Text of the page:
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Therapist Blog Challenge #16: Surviving the Holidays

challenge_16

Therapist blog challenge #16 focuses on how to help readers make it through the crazy emotional stress of the holiday season.

[Headline] Come up with a catchy title for your blog post.  Here are a few examples:

Crazy Christmas and Hectic Hanukkah! How to Make it Through the Holidays

How to Survive Holiday Chaos and Have Fun with The Family

Dealing with Holiday Stress: Tips to Get You Through

[Strong Intro] Lay out the topic with a little more detail.  Below is an example.

The holidays are upon us! Time to deck the halls, eat delicious food, and spend time with the family. And while ’tis the season to be jolly, experience tells us that not every moment will be perfect. Stress levels and emotions can run high, and our mental sanity can take a hit. Here are strategies to deal with holiday chaos and actually enjoy the season:

[Scanable Content]

Break your content into smaller, readable sections with a clear sub-heading.

Anticipate Some Stress

stressful holidays

If you are expecting absolute perfection, you will be let down. Prepare for the holiday vacation knowing that there is going to be some stress involved. Your in-law might offend you, the kitchen will be a mess, you might get overwhelmed with all there is to do, etc. By understanding that things will be hectic at times, you can have realistic expectations and prepare to deal with such moments. This is not to suggest that you should set yourself up for a miserable, anxiety-filled family vacation. On the contrary, by anticipating some stressful moments, you’ll be more able to savor the good ones.

Don’t Schedule Every Minute

It’s exciting to plan a fun-filled vacation, but if you find yourself or others constantly worn out from the non-stop skiing, baking, or outings, take a step back from all the activities. Sleep is valuable for everyone, so amidst the holiday partying, make efforts to meet the needs of your physical body. Instead of going out to a movie, why not watch one at home so the little kids can start to unwind before bed? Consider lightening up the calendar a little bit.

Plan for Alone Time

If you’re married, single, or in a relationship, take time away from the family crowd to refresh. This may mean going for a jog, scheduling a quick date, or doing anything that lets you relax and be yourself. It will be a nice break from the hustle and bustle of the family party and can rejuvenate you to spend more time with them.

Decide to Be Happy

Even if you’re stressed, even if you’re tired, even if there’s some family tension, decide to be your best self. A negative attitude is contagious, and no one likes a party-pooper! On the contrary, a positive outlook is infectious as well, so send out good vibes to others who may be feeling the holiday stress as well. It’s likely that you get to be with large groups of family only every so often, so make the most of that time.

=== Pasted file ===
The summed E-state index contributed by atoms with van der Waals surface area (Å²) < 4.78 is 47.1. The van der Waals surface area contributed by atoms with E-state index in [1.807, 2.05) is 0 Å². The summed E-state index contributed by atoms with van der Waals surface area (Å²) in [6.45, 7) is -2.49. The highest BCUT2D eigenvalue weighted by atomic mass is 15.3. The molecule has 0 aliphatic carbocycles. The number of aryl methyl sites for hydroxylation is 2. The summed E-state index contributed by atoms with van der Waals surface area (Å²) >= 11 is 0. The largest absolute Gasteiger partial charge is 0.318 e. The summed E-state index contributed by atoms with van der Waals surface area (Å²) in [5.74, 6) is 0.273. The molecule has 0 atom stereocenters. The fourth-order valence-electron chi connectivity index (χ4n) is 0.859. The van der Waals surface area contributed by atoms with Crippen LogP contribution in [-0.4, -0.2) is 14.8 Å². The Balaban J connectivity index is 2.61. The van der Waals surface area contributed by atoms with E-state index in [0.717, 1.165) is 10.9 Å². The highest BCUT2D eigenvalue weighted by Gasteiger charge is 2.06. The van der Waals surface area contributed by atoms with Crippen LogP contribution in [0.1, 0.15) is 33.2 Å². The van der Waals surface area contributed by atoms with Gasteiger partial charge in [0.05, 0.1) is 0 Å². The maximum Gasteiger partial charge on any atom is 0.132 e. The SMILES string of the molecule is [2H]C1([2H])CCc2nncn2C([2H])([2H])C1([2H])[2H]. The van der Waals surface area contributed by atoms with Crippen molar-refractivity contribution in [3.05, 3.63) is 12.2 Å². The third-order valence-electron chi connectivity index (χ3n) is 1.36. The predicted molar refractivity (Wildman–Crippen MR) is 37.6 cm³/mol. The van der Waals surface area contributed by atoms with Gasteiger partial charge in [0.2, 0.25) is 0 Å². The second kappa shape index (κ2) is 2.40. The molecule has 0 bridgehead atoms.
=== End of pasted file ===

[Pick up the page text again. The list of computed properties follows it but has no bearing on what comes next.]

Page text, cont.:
[Strong ending paragraph] The final paragraph wraps up your post and can include a summary of important points.

Remember that the holidays are meant to be an enjoyable time with loved ones, not a torturous event. By having realistic expectations, practicing self-care, and taking things easy, you can enjoy the holiday season.  How do YOU handle holiday stress?

Now get to writing!

Additional reminders about the 2014 blog challenge

  • Write and post your blog article in the next 2 weeks. If you miss the deadline or you read this article months later, that’s OK too. Post a link for this blog challenge in the comment section of this blog post.
  • Read, comment, and share other therapist’s articles.
  • Tweet your post using hashtag #therapistblog and tag @julie_hanks so I can retweet it.
  • Pin it on the challenge Pinterest Board. I’ve invited everyone who posted a comment on the initial blog challenge post as collaborators so you can pin onto the group board.
  • Spread the word and invite mental health colleagues to join the challenge. Articles can be added anytime throughout the year.
  • Write no more than 600 words, make it easy to read, use a conversational tone, and gear your articles toward your ideal client (not other professionals).
  • The goal of a professional blog is to provide value to your website visitors, help them get to know your professional perspective, increase traffic to your private practice website, and build your practice.

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About Dr. Julie Hanks, LCSW:
Dynamic self & relationship expert Dr. Julie de Azevedo Hanks, LCSW loves to make a difference for women. She owns Wasatch Family Therapy and regularly contributes to KSL TV's Studio 5, and her advice has been featured nationally including Wall Street Journal, Parenting, Fox News, and others. Connect on Facebook & Twitter. Her book The Burnout Cure is available now and The Assertiveness Guide is available now.

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Comments

Jeremy Schwartz, LCSW

Hi Julie,

I actually already have 2 posts up on this theme! I decided to focus on how dialectical behavior therapy (DBT) skills can be useful over the Thanksgiving weekend:

http://www.parkslopetherapy.net/2014/11/difficult-relatives-at-thanksgiving.html

http://www.parkslopetherapy.net/2014/11/difficult-relatives-at-thanksgiving_6.html

I’d love to see comments from you and other readers of your blog!

All the best,
Jeremy Schwartz, LCSW
Brooklyn, NY
http://www.parkslopetherapy.net

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